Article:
Pentagon tech brainiacs are moving forward with their plans to furnish US troops with petrol-powered robotic pack mules to carry their heavy equipment and supplies.
DARPA, the famed military loopytech agency which stands head and shoulders above the rest principally through the use of Inspector Gadget telescoping cybernetic legs, has now announced that it wants a "Legged Squad Support System" (LS3).
LS3 will be:
A legged vehicle capable of maneuvering nimbly among dismounted troops in complex terrain... and operating quietly as required. The program will, at a minimum, deliver two prototypes which will be able to follow soldiers among other troops and clutter, with zero burden on the system operator to provide command signals.
DARPA, of course, already has the famous "BigDog" motor-mule robot, seen in this corporate vid courtesy of YouTube:
But the BigDog, according to makers Boston Dynamics, carries only 340lb and can move at only 4mph. LS3 will be required to hump an extra 60lb of gear, and be able to sprint at 10mph. It will also have to track five squad members and move with them, without getting in their way or trampling them. The new, enhanced BigDog will also need to have a 40-decibel "quiet mode" - that's just twice as noisy as a watch ticking, half as noisy as a dishwasher in the next room.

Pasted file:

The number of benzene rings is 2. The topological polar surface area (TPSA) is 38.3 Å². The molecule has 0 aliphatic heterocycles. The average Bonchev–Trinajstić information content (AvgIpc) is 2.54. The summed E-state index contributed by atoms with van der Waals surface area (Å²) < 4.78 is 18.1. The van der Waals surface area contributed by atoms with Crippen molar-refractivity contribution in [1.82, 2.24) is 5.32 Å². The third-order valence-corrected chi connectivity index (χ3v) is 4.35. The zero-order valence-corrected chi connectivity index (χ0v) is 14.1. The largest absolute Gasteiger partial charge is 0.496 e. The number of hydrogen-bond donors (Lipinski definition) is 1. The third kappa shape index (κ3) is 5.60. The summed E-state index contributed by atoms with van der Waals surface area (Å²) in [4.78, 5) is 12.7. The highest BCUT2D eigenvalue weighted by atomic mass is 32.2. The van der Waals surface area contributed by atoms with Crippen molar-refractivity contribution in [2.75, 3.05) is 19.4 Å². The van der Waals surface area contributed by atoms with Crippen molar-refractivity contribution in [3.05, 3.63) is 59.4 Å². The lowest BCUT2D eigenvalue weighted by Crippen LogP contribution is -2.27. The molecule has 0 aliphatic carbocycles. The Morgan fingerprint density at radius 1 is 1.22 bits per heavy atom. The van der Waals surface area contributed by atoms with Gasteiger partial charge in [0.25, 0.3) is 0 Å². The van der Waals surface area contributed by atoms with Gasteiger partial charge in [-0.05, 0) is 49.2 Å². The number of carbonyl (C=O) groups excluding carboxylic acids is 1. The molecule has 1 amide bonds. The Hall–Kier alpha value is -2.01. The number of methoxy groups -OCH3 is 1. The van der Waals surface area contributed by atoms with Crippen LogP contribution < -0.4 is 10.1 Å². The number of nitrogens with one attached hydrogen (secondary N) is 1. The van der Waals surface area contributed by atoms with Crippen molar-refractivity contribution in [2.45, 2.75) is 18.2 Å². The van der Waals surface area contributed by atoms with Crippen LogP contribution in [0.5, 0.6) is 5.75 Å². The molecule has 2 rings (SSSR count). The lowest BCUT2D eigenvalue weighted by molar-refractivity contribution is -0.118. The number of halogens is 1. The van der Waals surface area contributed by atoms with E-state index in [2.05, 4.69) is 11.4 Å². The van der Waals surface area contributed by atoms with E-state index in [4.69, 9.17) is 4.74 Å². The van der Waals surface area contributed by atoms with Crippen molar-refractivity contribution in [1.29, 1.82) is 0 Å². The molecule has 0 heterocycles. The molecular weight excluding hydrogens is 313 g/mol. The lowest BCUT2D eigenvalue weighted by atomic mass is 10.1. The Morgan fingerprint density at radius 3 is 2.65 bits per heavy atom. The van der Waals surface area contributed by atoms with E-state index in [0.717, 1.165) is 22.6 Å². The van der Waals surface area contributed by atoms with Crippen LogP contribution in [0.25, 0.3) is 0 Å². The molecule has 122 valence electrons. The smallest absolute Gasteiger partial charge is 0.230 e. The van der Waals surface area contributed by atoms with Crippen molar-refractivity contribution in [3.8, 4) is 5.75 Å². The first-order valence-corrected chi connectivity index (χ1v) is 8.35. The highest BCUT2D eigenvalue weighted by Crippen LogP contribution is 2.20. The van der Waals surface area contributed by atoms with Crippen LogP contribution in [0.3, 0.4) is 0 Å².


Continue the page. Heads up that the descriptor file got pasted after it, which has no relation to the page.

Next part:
It seems a racing cert that Boston Dynamics will in fact win DARPA's LS3 funding, as the proposal (Word doc) seems to have been tailor made for a bigger, better BigDog. It even specifies BigDog's most famous feature, "stability despite lateral disturbance (kick)".
LS3/BiggerDog will be able to accompany US footsoldiers anywhere they might wish to go, according to DARPA, allowing a squad to carry all kinds of stuff they would normally find prohibitively heavy - even when moving dismounted from vehicles. Examples given are "heavy weapons and equipment including mortars, ladders, and forced entry". BiggerDogs "will give a squad platoon capabilities", it says here.
That may be. Or it might simply enable a squad to actually carry all the stuff it's already supposed to. Even now, without even getting into entry gear or mortars, a single soldier can be loaded up to the limit without even trying. Three days' rations and bivouac gear, weapons and ammo, optics, body armour, comms, batteries, maybe wearable computing of some kind and you'll normally have loaded a squad to the point of needing a BigDog already.
Perhaps, as DARPA suggests, the solution is motorised packmules. There will no doubt be a certain number of old-school purists who'd suggest simply having less stuff. ®